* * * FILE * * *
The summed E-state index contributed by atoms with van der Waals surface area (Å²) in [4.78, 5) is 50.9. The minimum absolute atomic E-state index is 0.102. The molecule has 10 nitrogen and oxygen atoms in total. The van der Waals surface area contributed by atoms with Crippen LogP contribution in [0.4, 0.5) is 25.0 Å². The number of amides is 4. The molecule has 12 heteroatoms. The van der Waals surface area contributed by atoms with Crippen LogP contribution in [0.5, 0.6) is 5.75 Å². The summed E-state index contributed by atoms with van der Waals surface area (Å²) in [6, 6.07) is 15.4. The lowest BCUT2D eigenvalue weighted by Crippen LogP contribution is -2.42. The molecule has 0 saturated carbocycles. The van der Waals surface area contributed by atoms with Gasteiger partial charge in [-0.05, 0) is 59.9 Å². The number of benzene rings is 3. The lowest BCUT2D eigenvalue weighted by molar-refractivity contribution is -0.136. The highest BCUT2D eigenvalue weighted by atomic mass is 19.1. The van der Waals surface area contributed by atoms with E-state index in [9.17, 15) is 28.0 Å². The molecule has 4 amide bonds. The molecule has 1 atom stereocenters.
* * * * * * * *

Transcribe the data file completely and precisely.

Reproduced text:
The summed E-state index contributed by atoms with van der Waals surface area (Å²) in [4.78, 5) is 50.9. The minimum absolute atomic E-state index is 0.102. The molecule has 10 nitrogen and oxygen atoms in total. The van der Waals surface area contributed by atoms with Crippen LogP contribution in [0.4, 0.5) is 25.0 Å². The number of amides is 4. The molecule has 12 heteroatoms. The van der Waals surface area contributed by atoms with Crippen LogP contribution in [0.5, 0.6) is 5.75 Å². The summed E-state index contributed by atoms with van der Waals surface area (Å²) in [6, 6.07) is 15.4. The lowest BCUT2D eigenvalue weighted by Crippen LogP contribution is -2.42. The molecule has 0 saturated carbocycles. The van der Waals surface area contributed by atoms with Gasteiger partial charge in [-0.05, 0) is 59.9 Å². The number of benzene rings is 3. The lowest BCUT2D eigenvalue weighted by molar-refractivity contribution is -0.136. The highest BCUT2D eigenvalue weighted by atomic mass is 19.1. The van der Waals surface area contributed by atoms with E-state index in [9.17, 15) is 28.0 Å². The molecule has 4 amide bonds. The molecule has 1 atom stereocenters.